Repost: "Do you think Uncle Joe has a drinking problem?"

December 31, 2011

Repost from a few years ago:


As we reach the pinnacle of the drinking season (Thanksgiving through New Years) many people not in the business are thinking about addiction. It may be a concerned reflection on our own behavior over the past* coming month or so. It may arise from unusual levels of contact with our distant relations or family friends. Even though drinking, even to excess, is socially approved sometimes one starts to ….wonder.


This is not a post about how to find help or how to diagnose an addiction or substance dependence problem. Information is out there from many Internet sources, although I will say that self-diagnosis or amateur diagnosis has some severe limits. Best to involve the professionals.
And this is really the lead in. The substance abuse professionals have very low exposure to the target population of people who need evaluation. Consider the basic medical checkup / screening for all variety of ailments. Metrics for potential diabetes problems, breast cancer, colon cancer, various latent infections, cardiac problems, hypertension….the list goes on. The medical profession goes through all the established steps depending on your stage of life and various risk categories. Anything slightly suspicious turns up and, bam, right on to further diagnostics to find out what is UP with your health.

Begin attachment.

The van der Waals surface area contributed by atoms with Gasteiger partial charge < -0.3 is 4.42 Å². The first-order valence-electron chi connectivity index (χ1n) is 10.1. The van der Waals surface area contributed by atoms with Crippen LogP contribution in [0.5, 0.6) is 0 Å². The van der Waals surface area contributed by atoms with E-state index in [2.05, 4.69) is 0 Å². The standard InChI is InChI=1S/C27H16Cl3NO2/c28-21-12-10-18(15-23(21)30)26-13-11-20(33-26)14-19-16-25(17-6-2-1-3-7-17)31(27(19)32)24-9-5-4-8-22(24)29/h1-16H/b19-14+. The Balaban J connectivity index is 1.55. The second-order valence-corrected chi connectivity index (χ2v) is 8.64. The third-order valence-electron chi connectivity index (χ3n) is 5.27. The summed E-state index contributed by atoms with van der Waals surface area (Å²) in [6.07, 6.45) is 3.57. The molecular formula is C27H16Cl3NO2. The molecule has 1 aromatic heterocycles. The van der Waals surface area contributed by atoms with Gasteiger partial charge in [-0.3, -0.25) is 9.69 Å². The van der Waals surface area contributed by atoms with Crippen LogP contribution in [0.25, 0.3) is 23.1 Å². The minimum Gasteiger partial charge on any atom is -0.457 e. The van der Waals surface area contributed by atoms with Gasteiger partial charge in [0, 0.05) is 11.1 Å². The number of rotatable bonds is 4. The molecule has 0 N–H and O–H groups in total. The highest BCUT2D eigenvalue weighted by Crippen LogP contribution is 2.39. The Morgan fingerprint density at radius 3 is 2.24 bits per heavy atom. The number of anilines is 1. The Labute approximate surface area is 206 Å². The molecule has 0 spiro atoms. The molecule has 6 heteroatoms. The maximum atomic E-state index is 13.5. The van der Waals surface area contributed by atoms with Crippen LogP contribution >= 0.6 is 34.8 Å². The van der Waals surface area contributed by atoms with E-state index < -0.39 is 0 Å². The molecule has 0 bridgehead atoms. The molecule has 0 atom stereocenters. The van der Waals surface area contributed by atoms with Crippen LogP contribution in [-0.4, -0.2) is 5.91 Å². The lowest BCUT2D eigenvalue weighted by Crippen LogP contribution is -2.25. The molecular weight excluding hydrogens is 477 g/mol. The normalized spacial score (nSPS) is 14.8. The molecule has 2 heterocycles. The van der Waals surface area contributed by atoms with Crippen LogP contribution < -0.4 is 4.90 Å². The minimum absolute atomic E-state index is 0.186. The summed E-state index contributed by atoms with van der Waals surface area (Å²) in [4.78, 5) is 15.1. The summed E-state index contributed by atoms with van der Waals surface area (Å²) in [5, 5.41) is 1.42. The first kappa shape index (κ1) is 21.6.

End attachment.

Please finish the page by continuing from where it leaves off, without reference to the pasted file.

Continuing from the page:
Oh, don’t worry, they screen for substance abuse problems too. But here’s the difference. Substance abusers lie like rugs. You think that a woman who has a suspicious lump is going to untruthfully say “Oh, c’mon now doc, I’ve had that thing for years”? Hell no. Substance abusers are much more likely to actively put healthcare professionals off the track by underreporting their use.
As PalMD recently explored in a post, invasive confirmatory tests on blood or hair samples for evidence of a substance abuse problem are not considered pedestrian procedures.
There are many, many other problems standing in the way of the substance abuse profession coming to bear on the population that needs their help. Some of it is captured in health insurance parity issues in which insurance may not cover addictive disorders. There is the deeply entrenched problem of addiction denial. No, not the individual saying they can stop anytime they want. I mean the covert or overt supposition from the family member to the medical care profession to the legislative process that addiction is not a medical problem. That the addicted individual merely suffers from a lack of moral fiber and should just stop it already. Despite the fact that the best available science tells us that this notion is false it persists.
It is a very, very tangled public health issue.
I come back to the substance user who makes a New Year’s Resolution to cut back. One of the things I’m resolving to do on the blog this coming year is to figure out ways to talk about parity and stigma and the neurobiological basis of addiction productively. I’m still amazed and indeed outraged when people who should know better (scientists and medical doctors) express scientifically under informed views on the topic of substance abuse and dependence. And I have a tendency to beat them up a bit when I do discuss these topics.